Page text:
• What effect does this have on the environmental conditions inside the bottle?

Now release the pressure on the bottle.

  • What effect does this have on the environmental conditions inside the bottle?
  • Did a cloud form?

4. After the smoke from the incense or paper match is placed in your bottle, quickly place the cap on and then repeat Step 2.

  • This time, did the cloud appear when you squeezed or when you released the bottle?
  • What’s happening when you do this (i.e., what condition has been provided for clouds to form)? 

Explain to the students.  Even though we don't see them, water molecules are in the air all around us. These airborne water molecules are called water vapor. When the molecules are bouncing around in the atmosphere, they don't normally stick together.

Pumping the bottle forces the molecules to squeeze together or compress. Releasing the pressure allows the air to expand, and in doing so, the temperature of the air becomes cooler. This cooling process allows the molecules to stick together – or condense – more easily, forming tiny droplets. Clouds are nothing more than groups of tiny water droplets!Students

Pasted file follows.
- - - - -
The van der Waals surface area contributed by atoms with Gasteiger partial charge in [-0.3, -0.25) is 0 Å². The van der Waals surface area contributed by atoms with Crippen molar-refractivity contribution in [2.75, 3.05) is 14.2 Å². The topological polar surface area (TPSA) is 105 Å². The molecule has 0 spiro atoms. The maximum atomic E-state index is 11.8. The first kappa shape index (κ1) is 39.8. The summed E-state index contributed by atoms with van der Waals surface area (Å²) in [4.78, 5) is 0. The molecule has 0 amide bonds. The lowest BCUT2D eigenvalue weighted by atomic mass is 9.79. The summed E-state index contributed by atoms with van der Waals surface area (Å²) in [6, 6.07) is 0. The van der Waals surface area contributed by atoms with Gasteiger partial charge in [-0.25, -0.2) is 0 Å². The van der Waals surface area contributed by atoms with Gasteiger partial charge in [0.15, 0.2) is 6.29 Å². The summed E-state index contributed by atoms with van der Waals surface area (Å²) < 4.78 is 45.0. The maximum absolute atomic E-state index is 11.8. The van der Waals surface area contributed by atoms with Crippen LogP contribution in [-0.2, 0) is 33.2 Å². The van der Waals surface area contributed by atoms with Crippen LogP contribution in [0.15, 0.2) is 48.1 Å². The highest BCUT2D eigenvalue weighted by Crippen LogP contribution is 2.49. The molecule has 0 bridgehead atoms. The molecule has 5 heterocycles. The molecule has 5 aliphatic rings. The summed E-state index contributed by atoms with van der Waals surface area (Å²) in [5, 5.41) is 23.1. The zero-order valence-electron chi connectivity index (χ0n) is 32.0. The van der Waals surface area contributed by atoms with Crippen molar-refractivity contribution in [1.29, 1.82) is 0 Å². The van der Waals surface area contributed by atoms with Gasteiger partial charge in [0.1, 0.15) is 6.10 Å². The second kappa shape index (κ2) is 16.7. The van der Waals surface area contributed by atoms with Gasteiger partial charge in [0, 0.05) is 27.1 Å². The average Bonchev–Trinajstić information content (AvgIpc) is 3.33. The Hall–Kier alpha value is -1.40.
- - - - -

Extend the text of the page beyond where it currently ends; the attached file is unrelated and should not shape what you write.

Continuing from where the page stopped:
EXPLAIN:

Students will share their observations with the whole class. 

Ask the participants to recap the entire experiment and discuss what happened in each step.

How was water vapor created? (Water in its invisible gaseous state, can be made to condense into the form of small cloud droplets.)

What happened when smoke was added to the bottle with vapor? (smoke provides the particles) What role does smoke play in creating a cloud in the sky? (By adding particles such as the smoke enhances the process of water condensation.)  

What is air pressure and how did you change the pressure in the bottle? What role does air pressure play in the creation of a cloud? (By squeezing the bottle causes the air pressure to drop. A cloud appeared when you released and disappears when you squeeze.)